Previous support for Zambia from the Isdell family has advanced the government’s anti-malaria efforts through the Isdell Flowers Initiative, and conservation of the Wattled Cranes through the International Crane Foundation.

The Isdell family has also supported the Chimfunishi Reserve Project, Luangwa Game Reserve activities through Bird Life International, and more recently through Peace Parks Foundation, the provision of a microlite and hanger for anti-poaching activities in Sioma Ngwezi National Park.

Neville Isdell also co-chairs the Investment Climate Facility for Africa together with former President Ben Mkapa of Tanzania that is currently implementing 57 government reform projects with 17 partner governments.

The Isdell family has been associated with WWF and the Nature Conservancy’s conservation work worldwide for three decades. Currently, Neville Isdell chairs the board for WWF-US, while his wife Pamela is a board member for The Nature Conservancy in Georgia, USA.

Vice President Scott paid tribute to the Isdell family for their generosity and continued support to Zambia and emphasized the government’s commitment to creating an enabling environment for conservation in the country.

Speaking on behalf of the grantees, WWF Zambia Country Director Professor Patrick Matakala thanked the Isdell family for the donation. Prof. Matakala observed that the respective grants will strengthen the work of TNC and WWF in support of conservation by contributing to policy reform, on-the-ground management interventions including wildlife aerial surveys and building resilient local institutions and natural-resource-based economies.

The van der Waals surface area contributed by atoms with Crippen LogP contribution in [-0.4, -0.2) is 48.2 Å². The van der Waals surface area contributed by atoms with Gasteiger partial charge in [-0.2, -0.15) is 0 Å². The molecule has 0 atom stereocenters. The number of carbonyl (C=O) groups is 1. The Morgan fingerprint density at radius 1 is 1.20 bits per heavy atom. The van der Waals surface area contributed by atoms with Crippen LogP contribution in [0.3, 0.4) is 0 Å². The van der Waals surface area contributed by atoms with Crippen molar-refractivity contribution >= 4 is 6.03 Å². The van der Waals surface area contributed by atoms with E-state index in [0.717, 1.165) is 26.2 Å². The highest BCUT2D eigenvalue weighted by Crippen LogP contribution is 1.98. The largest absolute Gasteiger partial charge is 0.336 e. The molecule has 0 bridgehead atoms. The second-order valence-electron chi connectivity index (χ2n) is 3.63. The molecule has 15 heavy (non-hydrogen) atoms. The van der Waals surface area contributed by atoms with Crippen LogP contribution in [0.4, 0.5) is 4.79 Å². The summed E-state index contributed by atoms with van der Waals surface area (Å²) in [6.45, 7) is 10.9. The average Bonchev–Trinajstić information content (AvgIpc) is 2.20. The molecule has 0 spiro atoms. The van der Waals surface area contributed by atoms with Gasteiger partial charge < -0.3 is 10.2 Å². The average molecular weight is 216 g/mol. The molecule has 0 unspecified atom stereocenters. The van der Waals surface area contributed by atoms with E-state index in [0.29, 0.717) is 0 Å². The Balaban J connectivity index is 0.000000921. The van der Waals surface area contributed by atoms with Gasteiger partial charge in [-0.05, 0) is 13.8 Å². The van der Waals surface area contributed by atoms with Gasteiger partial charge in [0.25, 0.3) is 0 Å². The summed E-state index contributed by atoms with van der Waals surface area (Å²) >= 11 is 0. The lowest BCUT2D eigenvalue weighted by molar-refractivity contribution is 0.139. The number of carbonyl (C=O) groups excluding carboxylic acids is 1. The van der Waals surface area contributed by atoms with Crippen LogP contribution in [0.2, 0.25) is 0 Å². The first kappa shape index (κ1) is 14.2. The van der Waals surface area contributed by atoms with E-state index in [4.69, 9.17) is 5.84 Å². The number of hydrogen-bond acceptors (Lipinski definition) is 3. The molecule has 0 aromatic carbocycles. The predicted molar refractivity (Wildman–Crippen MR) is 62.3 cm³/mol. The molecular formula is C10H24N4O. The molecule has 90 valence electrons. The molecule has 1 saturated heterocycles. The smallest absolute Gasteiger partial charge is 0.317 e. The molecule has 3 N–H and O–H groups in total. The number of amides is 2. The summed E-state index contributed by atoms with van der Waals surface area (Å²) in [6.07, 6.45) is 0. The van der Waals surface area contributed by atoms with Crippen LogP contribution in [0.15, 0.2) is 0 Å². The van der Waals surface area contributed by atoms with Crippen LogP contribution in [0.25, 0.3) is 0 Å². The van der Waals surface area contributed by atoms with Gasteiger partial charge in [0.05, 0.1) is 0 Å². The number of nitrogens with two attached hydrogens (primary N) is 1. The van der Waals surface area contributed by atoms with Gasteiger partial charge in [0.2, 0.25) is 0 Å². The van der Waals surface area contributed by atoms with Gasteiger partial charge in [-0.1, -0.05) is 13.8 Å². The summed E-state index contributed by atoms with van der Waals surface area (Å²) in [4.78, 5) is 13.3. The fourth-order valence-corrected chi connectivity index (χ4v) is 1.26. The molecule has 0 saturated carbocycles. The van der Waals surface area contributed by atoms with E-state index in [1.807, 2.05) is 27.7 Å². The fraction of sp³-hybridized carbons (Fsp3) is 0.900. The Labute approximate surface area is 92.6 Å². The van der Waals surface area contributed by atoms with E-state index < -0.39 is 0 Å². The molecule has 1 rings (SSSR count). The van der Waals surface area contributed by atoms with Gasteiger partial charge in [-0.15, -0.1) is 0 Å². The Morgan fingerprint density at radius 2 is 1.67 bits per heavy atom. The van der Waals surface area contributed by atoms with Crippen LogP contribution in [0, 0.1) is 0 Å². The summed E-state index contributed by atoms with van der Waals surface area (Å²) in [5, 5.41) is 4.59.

Part of the current gift will go toward strengthening rural communities’ capacities in natural resources management, promotion of conservation enterprise development through community- public- private partnerships and joint ventures.

“This gift will have a profound, far-reaching impact in Zambia. It helps catalyze collaboration and renew focus on the benefits that preserving nature brings to local communities,” said Matt Brown, the Nature Conservancy’s director of conservation in Africa.

In the telephone conversation, Isdell said he is continuing to dedicate his life to nurture “Connected Capitalism,” except now he is doing it more from the nonprofit side rather than from the corporate side.

Maria Saporta, Editor, is a longtime Atlanta business, civic and urban affairs journalist with a deep knowledge of our city, our region and state.  Since 2008, she has written a weekly column and news stories for the Atlanta Business Chronicle. Prior to that, she spent 27 years with The Atlanta Journal-Constitution, becoming its business columnist in 1991. Maria received her Master’s degree in urban studies from Georgia State and her Bachelor’s degree in journalism from Boston University. Maria was born in Atlanta to European parents and has two young adult children.